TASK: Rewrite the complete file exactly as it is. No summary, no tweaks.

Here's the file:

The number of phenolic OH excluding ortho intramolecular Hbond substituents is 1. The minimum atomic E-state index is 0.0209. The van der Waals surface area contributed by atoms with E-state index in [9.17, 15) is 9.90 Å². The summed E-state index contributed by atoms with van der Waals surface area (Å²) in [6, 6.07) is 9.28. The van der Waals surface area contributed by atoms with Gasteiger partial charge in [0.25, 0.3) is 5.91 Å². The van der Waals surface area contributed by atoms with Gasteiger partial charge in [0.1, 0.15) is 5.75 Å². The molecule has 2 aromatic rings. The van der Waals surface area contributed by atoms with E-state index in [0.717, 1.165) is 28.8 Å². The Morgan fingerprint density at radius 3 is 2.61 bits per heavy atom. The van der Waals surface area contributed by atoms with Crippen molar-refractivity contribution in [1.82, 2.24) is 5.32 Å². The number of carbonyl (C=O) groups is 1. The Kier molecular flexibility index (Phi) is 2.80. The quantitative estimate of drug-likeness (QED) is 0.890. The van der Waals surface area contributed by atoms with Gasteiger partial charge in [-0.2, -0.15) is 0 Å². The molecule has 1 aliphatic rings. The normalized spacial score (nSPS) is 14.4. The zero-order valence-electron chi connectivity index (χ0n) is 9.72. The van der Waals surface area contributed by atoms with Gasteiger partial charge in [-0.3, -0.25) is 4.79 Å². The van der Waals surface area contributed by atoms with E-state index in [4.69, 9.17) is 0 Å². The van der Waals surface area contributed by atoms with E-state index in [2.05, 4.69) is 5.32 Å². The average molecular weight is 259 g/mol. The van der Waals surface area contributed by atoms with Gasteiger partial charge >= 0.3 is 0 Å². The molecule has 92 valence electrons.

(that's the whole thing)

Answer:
The number of phenolic OH excluding ortho intramolecular Hbond substituents is 1. The minimum atomic E-state index is 0.0209. The van der Waals surface area contributed by atoms with E-state index in [9.17, 15) is 9.90 Å². The summed E-state index contributed by atoms with van der Waals surface area (Å²) in [6, 6.07) is 9.28. The van der Waals surface area contributed by atoms with Gasteiger partial charge in [0.25, 0.3) is 5.91 Å². The van der Waals surface area contributed by atoms with Gasteiger partial charge in [0.1, 0.15) is 5.75 Å². The molecule has 2 aromatic rings. The van der Waals surface area contributed by atoms with E-state index in [0.717, 1.165) is 28.8 Å². The Morgan fingerprint density at radius 3 is 2.61 bits per heavy atom. The van der Waals surface area contributed by atoms with Crippen molar-refractivity contribution in [1.82, 2.24) is 5.32 Å². The number of carbonyl (C=O) groups is 1. The Kier molecular flexibility index (Phi) is 2.80. The quantitative estimate of drug-likeness (QED) is 0.890. The van der Waals surface area contributed by atoms with Gasteiger partial charge in [-0.2, -0.15) is 0 Å². The molecule has 1 aliphatic rings. The normalized spacial score (nSPS) is 14.4. The zero-order valence-electron chi connectivity index (χ0n) is 9.72. The van der Waals surface area contributed by atoms with Gasteiger partial charge in [-0.3, -0.25) is 4.79 Å². The van der Waals surface area contributed by atoms with E-state index in [4.69, 9.17) is 0 Å². The van der Waals surface area contributed by atoms with E-state index in [2.05, 4.69) is 5.32 Å². The average molecular weight is 259 g/mol. The van der Waals surface area contributed by atoms with Gasteiger partial charge >= 0.3 is 0 Å². The molecule has 92 valence electrons.